This essay contains material which will hopefully be of interest not only to philosophers, but also to those social scientists whose research concerns the analysis of communication, verbal or non-verbal. Although most of the topics taken up here are central to issues in the philosophy of language, they are, in my opinion, indistinguishable from topics in descriptive social psychology. The essay aims to provide a conceptual framework within which various key aspects of communication can be described, and it presents a formal language, using techniques from modern modal logic, in which such descriptions can themselves be formulated. It is my hope that this framework, or parts of it, might also turn out to be of value in future empirical work. There are, therefore, essentially two sides to this essay: the development of a framework of concepts, and the construction of a formal language rich enough to express the elements of which that framework is composed. The first of these two takes its point of departure in the statement quoted from Lewis (1972) on the page preceding this introduction.
The distinction drawn there by Lewis is accepted as a working hypothesis, and in one sense this essay may be seen as an attempt to explore some of the consequences of that hypothesis.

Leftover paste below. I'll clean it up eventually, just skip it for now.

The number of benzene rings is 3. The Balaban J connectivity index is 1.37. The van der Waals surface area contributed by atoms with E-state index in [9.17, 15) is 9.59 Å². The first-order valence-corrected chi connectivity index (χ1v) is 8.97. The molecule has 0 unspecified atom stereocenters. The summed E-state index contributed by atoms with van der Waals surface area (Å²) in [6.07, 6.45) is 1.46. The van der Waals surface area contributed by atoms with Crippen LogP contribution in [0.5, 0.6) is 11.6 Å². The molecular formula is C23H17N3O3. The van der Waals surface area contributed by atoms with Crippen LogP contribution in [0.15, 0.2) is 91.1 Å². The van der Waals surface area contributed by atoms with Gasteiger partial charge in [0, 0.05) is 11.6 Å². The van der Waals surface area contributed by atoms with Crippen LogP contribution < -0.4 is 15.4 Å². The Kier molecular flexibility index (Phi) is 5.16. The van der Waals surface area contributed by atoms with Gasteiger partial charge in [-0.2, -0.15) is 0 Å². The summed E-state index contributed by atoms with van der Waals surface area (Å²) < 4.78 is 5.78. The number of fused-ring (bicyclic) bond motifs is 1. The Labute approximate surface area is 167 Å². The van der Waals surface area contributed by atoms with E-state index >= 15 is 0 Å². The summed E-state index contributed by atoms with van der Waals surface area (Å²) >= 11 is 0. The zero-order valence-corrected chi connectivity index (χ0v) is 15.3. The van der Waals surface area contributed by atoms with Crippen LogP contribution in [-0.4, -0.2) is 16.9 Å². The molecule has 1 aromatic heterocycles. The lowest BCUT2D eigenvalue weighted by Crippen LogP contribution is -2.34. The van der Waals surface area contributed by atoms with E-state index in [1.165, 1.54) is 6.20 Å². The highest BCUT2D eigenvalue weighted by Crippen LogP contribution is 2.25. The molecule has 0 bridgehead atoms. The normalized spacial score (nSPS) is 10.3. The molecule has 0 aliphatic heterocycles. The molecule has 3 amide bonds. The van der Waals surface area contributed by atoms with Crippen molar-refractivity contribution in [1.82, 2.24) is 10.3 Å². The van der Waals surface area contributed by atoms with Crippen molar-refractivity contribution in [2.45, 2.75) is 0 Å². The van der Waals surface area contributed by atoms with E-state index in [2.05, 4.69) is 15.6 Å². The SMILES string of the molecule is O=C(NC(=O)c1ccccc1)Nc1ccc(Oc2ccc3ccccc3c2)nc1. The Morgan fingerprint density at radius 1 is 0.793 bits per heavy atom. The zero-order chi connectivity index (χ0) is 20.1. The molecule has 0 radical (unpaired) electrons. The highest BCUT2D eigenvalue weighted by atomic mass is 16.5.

I: Signs and Signalling.- I.1. Lewis on Signalling Systems.- I.2. Signs and Meaning.- I.3. Sign Systems and the Possibility of Deceit.- I.4. Generalization of Rules of Information.- I.5. ISS's and Lewis Indicative Signalling Systems.- I.6. Conventions of Truthfulness and Trust v. Rules of Information.- II: A Formal Language.- II.1. LC: its Syntax and the General Form of its Semantics.- II.2. Action Modalities.- II.3. Normative Modalities.- II.4. The Belief Modality.- II.5. Mutual Belief.- II.6. The Modality Va.- II.7. Deontic Modalities.- II.8. Knowledge that p.- II.9. On the Alleged Circularity of Possible-World Semantics.- III: Some Features of Communication Situations.- III.1. Truthfulness and Trust.- III.2. Moore's Paradox of Saying and Disbelieving.- III.3. Informing and Asserting.- III.4. Trust of Type No-Deceit, Communicators' Intentions and "Saying One Thing and Meaning Another".- III.5. Non-Deceiving Performances and the Implementation of Rules of Information.- IV: Non-Indicatives.- IV.1. Non-Indicatives and Truth Conditions.- IV.2. Performatives.- IV.3. Sketch for a Logic of Imperative Inference.- IV.4. Other Types of Non-Indicatives.- IV.5. Non-Indicative Usage of Indicatives.- V: Intention-Dependent Evidence.- V.1. Bennett's Defence of the Gricean Theory.- V.2. The Modality Shall and the Analysis of Signalling.- VI: The Double Bind.- VI.1. General Features of a Double-Bind Situation.- VI.2. The Illustration from Clinical Data - a Formal Description.- VI.3. Bateson's Theory of Communication.- VI.4. The Double Bind and Levels of Communication.- Concluding Remarks.- Index of Names.- Index of Subjects.